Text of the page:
Bridging the Divide through Advocacy

Aug 4, 2021

NASW Virtual Congressional Advocacy Day

By Lee Westgate, MSW, MBA, LCSW-C
NASW Manager of Policy and Advocacy

Social work is sometimes divided into two seemingly disparate worlds: policy and practice. In truth, these are not separate domains. Sound social policy is informed by the voices, the front-line stories, and  insights from practitioners. Advocacy is the means by which we tell the compelling stories about our clients and communities to policymakers, and it is the means by which we elevate our profession and the enduring and impactful contributions that social workers make every day.

VirtualHillDayEmailGraphic-Date SmallOn July 22 NASW conducted a Virtual Congressional Advocacy Day to advance congressional legislation that will have a direct, positive impact on practice and social justice.

The 154 NASW participants in attendance were instrumental in advocating on behalf of four key policy areas which are part of NASW’s larger 2021 Blueprint of Federal Social Policy Priorities:

  • The Improving Access to Mental Health Act (S. 870/H.R. 2035)
  • The Community-Based Response Act (S. 2046/H.R. 3862)
  • The For the People Act (S. 1)
  • Extending Telehealth Flexibilities beyond the Public Health Emergency (PHE)

Lawmakers heard first-hand from social workers about the urgent need to ensure that Medicare is providing critically important mental health services. The Improving Access to Mental Health Act will allow individuals receiving skilled care in nursing homes to have access to clinical social work services. It will also enable beneficiaries to receive clinical social work services when they have a medical or physical condition that gives rise to a psychosocial concern, such as anxiety or depression. Importantly, the bill increases the reimbursement rate for social workers providing this much needed care. This step is essential in ensuring that there is a sufficient workforce to meet the mental health needs of the nation’s growing number of older adults, as well as people with disabilities.

The Community-Based Response Act (S. 2046/H.R. 3862) which in turn recognizes the expertise that social workers can bring to responding to community-based mental health crises as a viable alternative to law enforcement activation. Participants emphasized that this act is connected with a larger body of work on racial justice. The uprisings anchored to racial justice this past year alone have crystallized how important it is to reimagine the ways in which we organize the delivery of mental health to include building and implementing evidence-based alternatives to 911-related escalations of care that far too often result in the imposition of harm rather than the provision of help.

Participants also advocated for the permanent extension of telehealth flexibilities beyond the COVID-19 public health emergency (PHE). Attendees shared their own lessons learned from COVID-19 and how telehealth—especially the ability to use audio-only devices—enabled access to care to a broad array of clients. Participants highlighted the need for payment parity across all modes of clinical care (i.e. face to face, audio-visual, and audio-only). Clinicians present shared their own stories of how countless individuals were able to receive care for the first time because of the flexibilities that exist due to the PHE. They also expressed their concern about barriers to care such as a Medicare requirement introduced in late 2020 that there be an in-person visit before initiating tele-behavioral health services.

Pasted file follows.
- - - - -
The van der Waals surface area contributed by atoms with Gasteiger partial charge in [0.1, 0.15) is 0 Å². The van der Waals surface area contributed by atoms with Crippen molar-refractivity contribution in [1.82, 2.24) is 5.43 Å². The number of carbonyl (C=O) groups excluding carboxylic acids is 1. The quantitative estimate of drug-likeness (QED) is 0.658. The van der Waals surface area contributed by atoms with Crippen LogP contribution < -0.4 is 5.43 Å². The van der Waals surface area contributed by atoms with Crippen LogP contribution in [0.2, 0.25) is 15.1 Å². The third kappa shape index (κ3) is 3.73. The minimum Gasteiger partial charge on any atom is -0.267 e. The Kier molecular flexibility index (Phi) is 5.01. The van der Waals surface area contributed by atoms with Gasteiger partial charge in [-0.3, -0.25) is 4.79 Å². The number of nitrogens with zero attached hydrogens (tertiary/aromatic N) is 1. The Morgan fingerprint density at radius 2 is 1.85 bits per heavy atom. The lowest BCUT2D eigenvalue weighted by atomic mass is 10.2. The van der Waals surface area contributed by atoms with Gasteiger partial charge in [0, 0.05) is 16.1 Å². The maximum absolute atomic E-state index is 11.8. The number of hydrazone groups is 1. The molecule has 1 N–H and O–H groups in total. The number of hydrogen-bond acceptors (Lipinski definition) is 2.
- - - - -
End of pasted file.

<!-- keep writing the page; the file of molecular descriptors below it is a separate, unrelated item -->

Lastly, participants implored Senators to support the For the People Act. The bill was not debated due to a filibuster in June. This legislation, already passed by the House, is essential in ensuring equitable access to the ballot box and encountering the wave of voter suppression efforts at the state level – efforts that limit voting access for communities of color in particular.

This event would not be possible without the participation of NASW members – all of whom gave generously of their time and their expertise to paint a compelling picture of what our essential work looks like.  While the Virtual Congressional Advocacy Day was a success, our work in these spaces is ongoing. Each of us stand ready to play a pivotal role in these advocacy efforts. In order to continue to advance these efforts, there are some immediate actions that each of us can take to engage our congressional delegation and to uplift these policy priorities.

Next Steps: Call to Action. We ask that social workers contact their lawmakers in Congress.

To build momentum from #SWAdvocacyDay, we ask that social workers email and call their lawmakers and ask them to cosponsor priority legislation. Here is a link to talking points. You can quickly email your lawmakers using NASW’s action alerts.

We need at least 175 cosponsors in the House and over 50 in the Senate to demonstrate broad support for our priority legislation and to elevate the bills for potential consideration before the Congressional committees of jurisdiction. If we do not secure enough cosponsors in this Congress, the bills will likely not advance through the legislative process and therefore, will need to be reintroduced in future Congresses. Our continued collective advocacy is crucial and will make a difference.

Lee Westgate

Lee Westgate, MSW, MBA, LCSW-C, (He/ Him/ His), is NASW’s new Manager of Policy and Advocacy.